Here in Nevada there’s a feeling of collective traumatization. I’ve only felt like I felt on 9/11 one other time, and that was yesterday when I learned of this senseless event. It’s a feeling that nothing will ever be the same. It’s a feeling of something too big, and too horrible, to grasp.
Here in Reno we woke up to learn that the killer, Stephen Paddock, lived in the upscale retirement community that’s part of the larger Somersett development less than 10 miles away from our law firm. He also owned a unit at the relatively new Montage condo tower in downtown Reno, just a mile or two away. According to the Reno Gazette Journal he bought his home in Sierra Canyon, a Del Webb neighborhood in Somersett in June 2013. He purchased his condo in 2012 and sold it last December.
The Reno Gazette Journal also reports that he lived in Somersett with Marilou Danley, now 62, and that they may have moved out of the house separately. A neighbor saw Danley, who apparently worked as a high limit slot hostess at the Atlantis Casino here, pack up her car in July and never come back. The same neighbor says that the house has been empty ever since.
Yesterday FBI and ATF agents searched the home. Their findings have not been released. Police in Reno indicate that they had not had contact with Paddock or Danley when they lived here.
The New York Times reported today that Paddock was a high-stakes gambler and a real estate investor. He was twice divorced. He had a pilot’s license and owned two single-engine planes.
As the Times reports, he was also the son of a bank robber who escaped from prison and spent most of the 1970s on the F.B.I.’s most wanted list. Paddock and his three brothers were raised by their mother, who told her children that their father had died in prison. A “Wanted” poster for Stephen Paddock’s father indicated that he was “diagnosed as psychopathic” and had “suicidal tendencies” and “should be considered armed and very dangerous.”
The Times further reports that Paddock worked for a predecessor company to Lockheed Martin from 1985 to 1988. He also used to own an apartment complex in a Dallas suburb. Stephen Paddock shared a real estate business with his brother Eric for years. They refurbished property. His brother told the Times that Stephen had helped him become wealthy through that business.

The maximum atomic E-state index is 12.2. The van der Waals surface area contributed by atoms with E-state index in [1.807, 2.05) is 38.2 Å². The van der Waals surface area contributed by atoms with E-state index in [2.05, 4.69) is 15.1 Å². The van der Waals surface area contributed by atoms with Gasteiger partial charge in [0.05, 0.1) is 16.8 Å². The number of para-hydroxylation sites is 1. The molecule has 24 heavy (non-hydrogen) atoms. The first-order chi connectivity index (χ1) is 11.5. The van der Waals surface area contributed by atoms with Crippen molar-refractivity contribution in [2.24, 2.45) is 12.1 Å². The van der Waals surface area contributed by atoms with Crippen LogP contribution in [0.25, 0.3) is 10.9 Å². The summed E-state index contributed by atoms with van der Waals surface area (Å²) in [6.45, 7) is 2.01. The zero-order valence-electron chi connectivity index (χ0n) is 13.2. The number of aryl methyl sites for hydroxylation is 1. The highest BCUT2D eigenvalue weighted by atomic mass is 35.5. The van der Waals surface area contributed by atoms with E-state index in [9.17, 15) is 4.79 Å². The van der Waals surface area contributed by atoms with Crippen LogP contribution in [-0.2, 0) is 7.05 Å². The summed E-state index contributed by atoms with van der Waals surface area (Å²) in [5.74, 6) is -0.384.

It’s apparent to all that Paddock was prepared and that the shooting was premeditated. Police found 23 guns in his hotel suite at the Mandalay Bay. They found 19 guns in his house in southern Nevada.
No one knows yet what motivated Paddock. What we do know is that in the last eight months more Americans have been killed in attacks by Caucasian American men than by foreigners. A study by New America, a nonpartisan think tank in Washington, DC, reports that between 2001 and 2015 more Americans were killed by homegrown American extremists than by any other group.
It’s been a reeling and traumatic time for the U.S. as hurricane after hurricane has ripped into swaths of the U.S. and U.S. territory. And now we have the largest mass shooting in U.S. history in our backyard here in Nevada. As of 2016 the entire population of Nevada was just under 3,000,000 with the vast majority of the population in Las Vegas. The greater metropolitan Reno area is approximately 500,000. People in Nevada know each other. Everyone from Reno knows someone in Vegas and most everyone in Nevada has connections to a victim who was injured or killed.
In the days and months ahead we’ll all try to figure out, again, why these homegrown acts of terror continue and grow.
In the meantime, we as Americans and Nevadans suffer another collective trauma and offer our hearts and prayers to the victims of the Las Vegas shooting.
Steve is the Managing Shareholder of Steven J. Klearman & Associates, a civil litigation law firm located in Reno, Nevada. He practices primarily in the areas of civil litigation and injury law, and has authored one of the definitive guides to Nevada civil law that is widely used by Nevada judges and attorneys, his book entitled Elements of Nevada Legal Theories.